Twice Sunday night, President Obama described himself as “nervous,” a word he rarely uses in reference to himself.
In a candid interview on CBS’s “60 Minutes,” the president acknowledged the mission he authorized against Osama bin Laden had created some anxiety for him, because he was not sure of the accuracy of the intelligence on bin Laden’s whereabouts or the safety of the operation for U.S. military personnel.
“It was the longest 40 minutes of my life with the possible exception of when Sasha got meningitis when she was three months old, and I was waiting for the doctor to tell me that she was all right. It was a very tense situation,” Obama said, describing his feelings as Navy SEALs entered bin Laden’s compound while Obama and other top officials monitored the raid from the White House Situation Room.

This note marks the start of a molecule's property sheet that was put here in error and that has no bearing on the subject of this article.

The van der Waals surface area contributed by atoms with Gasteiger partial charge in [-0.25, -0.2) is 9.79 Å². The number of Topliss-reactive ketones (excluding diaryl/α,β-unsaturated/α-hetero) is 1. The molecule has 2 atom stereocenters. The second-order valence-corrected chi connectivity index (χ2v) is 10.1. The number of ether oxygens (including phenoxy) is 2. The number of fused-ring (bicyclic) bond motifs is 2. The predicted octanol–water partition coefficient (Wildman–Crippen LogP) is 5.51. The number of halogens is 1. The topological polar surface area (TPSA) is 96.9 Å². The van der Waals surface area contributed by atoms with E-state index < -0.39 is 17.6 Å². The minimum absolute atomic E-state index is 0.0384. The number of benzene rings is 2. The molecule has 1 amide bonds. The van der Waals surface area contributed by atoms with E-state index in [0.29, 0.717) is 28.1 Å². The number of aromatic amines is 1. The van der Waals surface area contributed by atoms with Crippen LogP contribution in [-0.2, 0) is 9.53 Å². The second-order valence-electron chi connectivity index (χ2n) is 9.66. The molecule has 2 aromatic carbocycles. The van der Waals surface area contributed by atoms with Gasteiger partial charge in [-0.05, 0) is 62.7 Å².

He added, “These guys are going in, you know, the darkness of night. And they don’t know what they’re gonna find there. They don’t know if the building is rigged. They don’t know if, you know, there are explosives that are triggered by a particular door opening. So huge risks that these guys are taking. And so my number one concern was, if I send them in, can I get them out?”
He said what did not make him anxious was authorizing bin Laden’s killing.
“As nervous as I was about this whole process, the one thing I didn’t lose sleep over was the possibility of taking bin Laden out,” he said. “Justice was done. And I think that anyone who would question that the perpetrator of mass murder on American soil didn’t deserve what he got needs to have their head examined.”
The president, who flew to Florida last month for the planned, then cancelled launch of the space shuttle Endeavor, will meet with the crew of Discovery. That shuttle flew its final mission in March.
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